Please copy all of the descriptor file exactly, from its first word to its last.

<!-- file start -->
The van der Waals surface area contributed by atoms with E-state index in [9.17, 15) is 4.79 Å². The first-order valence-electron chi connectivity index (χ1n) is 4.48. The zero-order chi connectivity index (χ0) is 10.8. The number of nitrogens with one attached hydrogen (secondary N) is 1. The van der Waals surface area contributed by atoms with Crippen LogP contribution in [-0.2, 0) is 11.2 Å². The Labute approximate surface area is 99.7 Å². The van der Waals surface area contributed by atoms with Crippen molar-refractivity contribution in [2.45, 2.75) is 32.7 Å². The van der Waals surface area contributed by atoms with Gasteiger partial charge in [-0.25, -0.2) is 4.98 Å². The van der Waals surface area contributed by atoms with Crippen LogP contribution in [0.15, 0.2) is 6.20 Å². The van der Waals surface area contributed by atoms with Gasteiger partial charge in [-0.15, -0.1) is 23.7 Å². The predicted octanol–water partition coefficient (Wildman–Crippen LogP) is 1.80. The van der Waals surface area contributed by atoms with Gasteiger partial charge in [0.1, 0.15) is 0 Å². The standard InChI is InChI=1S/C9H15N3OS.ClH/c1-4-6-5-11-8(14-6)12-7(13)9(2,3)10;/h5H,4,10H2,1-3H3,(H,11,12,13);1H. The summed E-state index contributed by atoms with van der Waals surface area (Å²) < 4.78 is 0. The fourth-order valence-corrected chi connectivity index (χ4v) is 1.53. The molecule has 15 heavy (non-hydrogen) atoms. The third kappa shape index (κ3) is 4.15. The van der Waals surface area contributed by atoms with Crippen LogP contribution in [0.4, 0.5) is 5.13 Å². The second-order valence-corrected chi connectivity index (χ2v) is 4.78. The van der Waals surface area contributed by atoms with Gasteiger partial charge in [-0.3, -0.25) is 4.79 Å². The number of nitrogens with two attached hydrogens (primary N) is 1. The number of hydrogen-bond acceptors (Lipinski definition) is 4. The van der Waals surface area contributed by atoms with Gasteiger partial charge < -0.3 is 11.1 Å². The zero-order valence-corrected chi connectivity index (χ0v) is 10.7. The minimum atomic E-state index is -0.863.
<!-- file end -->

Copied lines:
The van der Waals surface area contributed by atoms with E-state index in [9.17, 15) is 4.79 Å². The first-order valence-electron chi connectivity index (χ1n) is 4.48. The zero-order chi connectivity index (χ0) is 10.8. The number of nitrogens with one attached hydrogen (secondary N) is 1. The van der Waals surface area contributed by atoms with Crippen LogP contribution in [-0.2, 0) is 11.2 Å². The Labute approximate surface area is 99.7 Å². The van der Waals surface area contributed by atoms with Crippen molar-refractivity contribution in [2.45, 2.75) is 32.7 Å². The van der Waals surface area contributed by atoms with Gasteiger partial charge in [-0.25, -0.2) is 4.98 Å². The van der Waals surface area contributed by atoms with Crippen LogP contribution in [0.15, 0.2) is 6.20 Å². The van der Waals surface area contributed by atoms with Gasteiger partial charge in [-0.15, -0.1) is 23.7 Å². The predicted octanol–water partition coefficient (Wildman–Crippen LogP) is 1.80. The van der Waals surface area contributed by atoms with Gasteiger partial charge in [0.1, 0.15) is 0 Å². The standard InChI is InChI=1S/C9H15N3OS.ClH/c1-4-6-5-11-8(14-6)12-7(13)9(2,3)10;/h5H,4,10H2,1-3H3,(H,11,12,13);1H. The summed E-state index contributed by atoms with van der Waals surface area (Å²) < 4.78 is 0. The fourth-order valence-corrected chi connectivity index (χ4v) is 1.53. The molecule has 15 heavy (non-hydrogen) atoms. The third kappa shape index (κ3) is 4.15. The van der Waals surface area contributed by atoms with Crippen LogP contribution in [0.4, 0.5) is 5.13 Å². The second-order valence-corrected chi connectivity index (χ2v) is 4.78. The van der Waals surface area contributed by atoms with Gasteiger partial charge in [-0.3, -0.25) is 4.79 Å². The number of nitrogens with two attached hydrogens (primary N) is 1. The number of hydrogen-bond acceptors (Lipinski definition) is 4. The van der Waals surface area contributed by atoms with Gasteiger partial charge < -0.3 is 11.1 Å². The zero-order valence-corrected chi connectivity index (χ0v) is 10.7. The minimum atomic E-state index is -0.863.